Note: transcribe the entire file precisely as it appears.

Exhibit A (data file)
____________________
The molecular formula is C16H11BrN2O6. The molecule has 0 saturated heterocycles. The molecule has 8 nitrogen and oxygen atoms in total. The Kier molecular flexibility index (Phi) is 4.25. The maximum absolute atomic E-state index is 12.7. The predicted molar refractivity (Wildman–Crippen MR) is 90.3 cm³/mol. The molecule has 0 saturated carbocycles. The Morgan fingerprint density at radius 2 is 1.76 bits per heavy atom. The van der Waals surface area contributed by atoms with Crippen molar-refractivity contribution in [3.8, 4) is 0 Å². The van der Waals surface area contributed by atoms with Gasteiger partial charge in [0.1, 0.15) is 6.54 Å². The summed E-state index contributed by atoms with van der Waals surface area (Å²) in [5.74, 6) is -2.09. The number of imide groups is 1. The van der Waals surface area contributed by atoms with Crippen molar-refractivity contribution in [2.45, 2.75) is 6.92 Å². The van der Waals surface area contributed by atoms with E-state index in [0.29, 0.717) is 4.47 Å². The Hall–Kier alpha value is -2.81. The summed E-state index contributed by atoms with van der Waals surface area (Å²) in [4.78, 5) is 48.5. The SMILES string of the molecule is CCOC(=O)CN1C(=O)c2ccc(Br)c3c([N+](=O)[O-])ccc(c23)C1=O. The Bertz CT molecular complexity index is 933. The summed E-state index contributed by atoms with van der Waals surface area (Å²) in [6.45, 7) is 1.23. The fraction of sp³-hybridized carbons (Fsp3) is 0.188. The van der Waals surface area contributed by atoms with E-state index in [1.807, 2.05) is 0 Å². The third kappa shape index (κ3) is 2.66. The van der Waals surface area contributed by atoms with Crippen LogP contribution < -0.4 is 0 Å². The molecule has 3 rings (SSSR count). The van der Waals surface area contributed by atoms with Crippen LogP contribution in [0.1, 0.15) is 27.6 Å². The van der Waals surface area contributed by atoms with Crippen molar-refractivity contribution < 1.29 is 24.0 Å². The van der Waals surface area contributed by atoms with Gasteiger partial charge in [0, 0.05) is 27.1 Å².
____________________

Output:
The molecular formula is C16H11BrN2O6. The molecule has 0 saturated heterocycles. The molecule has 8 nitrogen and oxygen atoms in total. The Kier molecular flexibility index (Phi) is 4.25. The maximum absolute atomic E-state index is 12.7. The predicted molar refractivity (Wildman–Crippen MR) is 90.3 cm³/mol. The molecule has 0 saturated carbocycles. The Morgan fingerprint density at radius 2 is 1.76 bits per heavy atom. The van der Waals surface area contributed by atoms with Crippen molar-refractivity contribution in [3.8, 4) is 0 Å². The van der Waals surface area contributed by atoms with Gasteiger partial charge in [0.1, 0.15) is 6.54 Å². The summed E-state index contributed by atoms with van der Waals surface area (Å²) in [5.74, 6) is -2.09. The number of imide groups is 1. The van der Waals surface area contributed by atoms with Crippen molar-refractivity contribution in [2.45, 2.75) is 6.92 Å². The van der Waals surface area contributed by atoms with E-state index in [0.29, 0.717) is 4.47 Å². The Hall–Kier alpha value is -2.81. The summed E-state index contributed by atoms with van der Waals surface area (Å²) in [4.78, 5) is 48.5. The SMILES string of the molecule is CCOC(=O)CN1C(=O)c2ccc(Br)c3c([N+](=O)[O-])ccc(c23)C1=O. The Bertz CT molecular complexity index is 933. The summed E-state index contributed by atoms with van der Waals surface area (Å²) in [6.45, 7) is 1.23. The fraction of sp³-hybridized carbons (Fsp3) is 0.188. The van der Waals surface area contributed by atoms with E-state index in [1.807, 2.05) is 0 Å². The third kappa shape index (κ3) is 2.66. The van der Waals surface area contributed by atoms with Crippen LogP contribution < -0.4 is 0 Å². The molecule has 3 rings (SSSR count). The van der Waals surface area contributed by atoms with Crippen LogP contribution in [0.1, 0.15) is 27.6 Å². The van der Waals surface area contributed by atoms with Crippen molar-refractivity contribution < 1.29 is 24.0 Å². The van der Waals surface area contributed by atoms with Gasteiger partial charge in [0, 0.05) is 27.1 Å².